Your schema and the industry-standard schema


Using an existing industry standard schema or DTD instead of developing your own provides obvious advantages. Only the luckiest find a perfect fit between a standard schema and their requirements; most need to customize the schema to take full advantage of it. They'll find that some schemas are more amenable than others to customization. Issues to consider include the modularity of a schema and the use of easily overridden parameter entities or their schema equivalents.

Table of Contents

Customizability and Schema Languages
W3C Schema
Some Schemas
SOAP 1.2
Picking and Extending a Schema

It's a truism in the XML world that when you need a DTD or schema and there's a standard one in your industry, you should use that instead of making up a new one yourself. You'll save the modeling and development work, you'll have an easier time exchanging data with business partners, and you may even find built-in support for the standard in software tools developed for use in that industry. Just because someone claims that their work is an industry standard, though, doesn't make it so, and it's always worth investigating how much traction the standard has. Are your business partners, or anyone else, really using it? Is there an active community developing with it? Are there experienced specialists who can help you with it if necessary?

How well does a specific industry standard schema meet your needs? If you're looking at a particular schema at all, there must be some fit with your business's needs. Even if everything in that schema reflects information in your content, your content probably has more to account for. Perhaps the value you add to your content, which may be what separates it from your competitors' content, would best be stored as extra elements or attributes in the content, and the standard schema doesn't have those elements and attributes. Perhaps your documents include simple workflow and versioning data that track when you received the documents and which of your processes have been run on them. Perhaps the extra data that you want to store is not something that you designed in-house but is instead another standard such as the periodical publishing industry's PRISM (Publishing Requirements for Industry Standard Metadata), which is designed to be plugged into other schemas and DTDs.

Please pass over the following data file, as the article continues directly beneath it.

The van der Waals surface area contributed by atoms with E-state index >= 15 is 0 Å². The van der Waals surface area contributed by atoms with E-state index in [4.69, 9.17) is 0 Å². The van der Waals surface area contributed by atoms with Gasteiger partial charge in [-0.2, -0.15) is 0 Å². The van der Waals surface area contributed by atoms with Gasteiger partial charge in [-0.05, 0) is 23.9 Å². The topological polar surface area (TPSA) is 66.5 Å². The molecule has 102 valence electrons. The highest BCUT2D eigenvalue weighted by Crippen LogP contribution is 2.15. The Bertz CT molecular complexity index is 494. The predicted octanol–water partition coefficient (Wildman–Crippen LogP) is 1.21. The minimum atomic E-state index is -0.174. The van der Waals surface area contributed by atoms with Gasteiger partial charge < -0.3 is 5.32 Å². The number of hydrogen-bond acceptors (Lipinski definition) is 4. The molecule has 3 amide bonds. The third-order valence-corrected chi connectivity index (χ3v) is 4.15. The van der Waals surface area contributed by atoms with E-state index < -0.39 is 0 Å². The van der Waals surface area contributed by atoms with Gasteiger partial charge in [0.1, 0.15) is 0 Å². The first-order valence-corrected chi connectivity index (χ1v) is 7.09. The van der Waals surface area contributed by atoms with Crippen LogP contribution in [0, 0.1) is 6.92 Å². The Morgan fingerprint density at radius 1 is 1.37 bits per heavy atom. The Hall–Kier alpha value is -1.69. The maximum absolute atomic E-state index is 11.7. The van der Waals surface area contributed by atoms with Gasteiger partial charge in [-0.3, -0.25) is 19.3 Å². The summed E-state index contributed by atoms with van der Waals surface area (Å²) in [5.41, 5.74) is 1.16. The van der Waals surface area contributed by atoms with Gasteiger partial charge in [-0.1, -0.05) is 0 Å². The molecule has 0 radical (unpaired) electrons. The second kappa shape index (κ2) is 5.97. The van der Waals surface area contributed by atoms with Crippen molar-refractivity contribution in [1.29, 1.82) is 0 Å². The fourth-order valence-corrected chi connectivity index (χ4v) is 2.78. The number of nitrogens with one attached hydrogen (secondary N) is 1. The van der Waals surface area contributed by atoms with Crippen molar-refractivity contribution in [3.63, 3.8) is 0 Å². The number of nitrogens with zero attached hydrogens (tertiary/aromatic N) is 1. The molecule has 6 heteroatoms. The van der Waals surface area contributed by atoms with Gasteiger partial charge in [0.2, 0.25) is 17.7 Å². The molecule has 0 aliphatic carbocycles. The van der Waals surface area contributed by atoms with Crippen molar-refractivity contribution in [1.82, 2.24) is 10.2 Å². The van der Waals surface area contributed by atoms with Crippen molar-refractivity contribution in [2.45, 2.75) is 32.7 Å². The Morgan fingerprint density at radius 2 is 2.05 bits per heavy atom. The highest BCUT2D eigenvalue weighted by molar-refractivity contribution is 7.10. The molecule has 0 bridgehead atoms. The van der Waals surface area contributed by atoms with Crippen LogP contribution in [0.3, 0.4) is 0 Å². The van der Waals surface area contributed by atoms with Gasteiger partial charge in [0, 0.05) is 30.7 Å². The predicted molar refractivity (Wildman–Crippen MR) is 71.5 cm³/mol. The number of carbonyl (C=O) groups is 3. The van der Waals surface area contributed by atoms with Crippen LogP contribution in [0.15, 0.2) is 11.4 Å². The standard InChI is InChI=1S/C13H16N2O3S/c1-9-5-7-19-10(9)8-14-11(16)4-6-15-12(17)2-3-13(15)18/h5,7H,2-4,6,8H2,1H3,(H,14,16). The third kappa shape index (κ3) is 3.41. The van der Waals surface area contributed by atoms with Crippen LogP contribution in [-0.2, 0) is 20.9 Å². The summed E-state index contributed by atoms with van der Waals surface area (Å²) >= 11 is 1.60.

This brings up the importance of a schema's customizability relative to others. A highly customizable schema that meets 80% of your needs may be better for you than another one that meets 90% of your needs but is set in stone. While there' s nothing to prevent you from taking a schema and just editing it until it meets your needs, this is a bad strategy; if you start with a copy of version 2.1 of an industry standard and then make a lot of changes, what do you do when the standard moves to 3.0? Attempting to make all the same changes to release 3.0 will probably run into difficulties. When a schema designed for sharing among multiple organizations is well-designed, it provides hooks for storing customizations in a separate file so that those same customizations can be used with the upgraded version of the standard with minimal trouble. The techniques for providing these hooks varies from schema language to schema language.

When you define the structure of a document type's elements, you can do it by creating building blocks that can be redefined and then assembling those blocks to define your elements. You don't have to do it this way, but you can, and whether a schema does this or not is one key to its adaptability. Let's review how the three major schema languages do this, along with any extra features they offer for extensibility: DTDs, RELAX NG schemas, and W3C Schemas.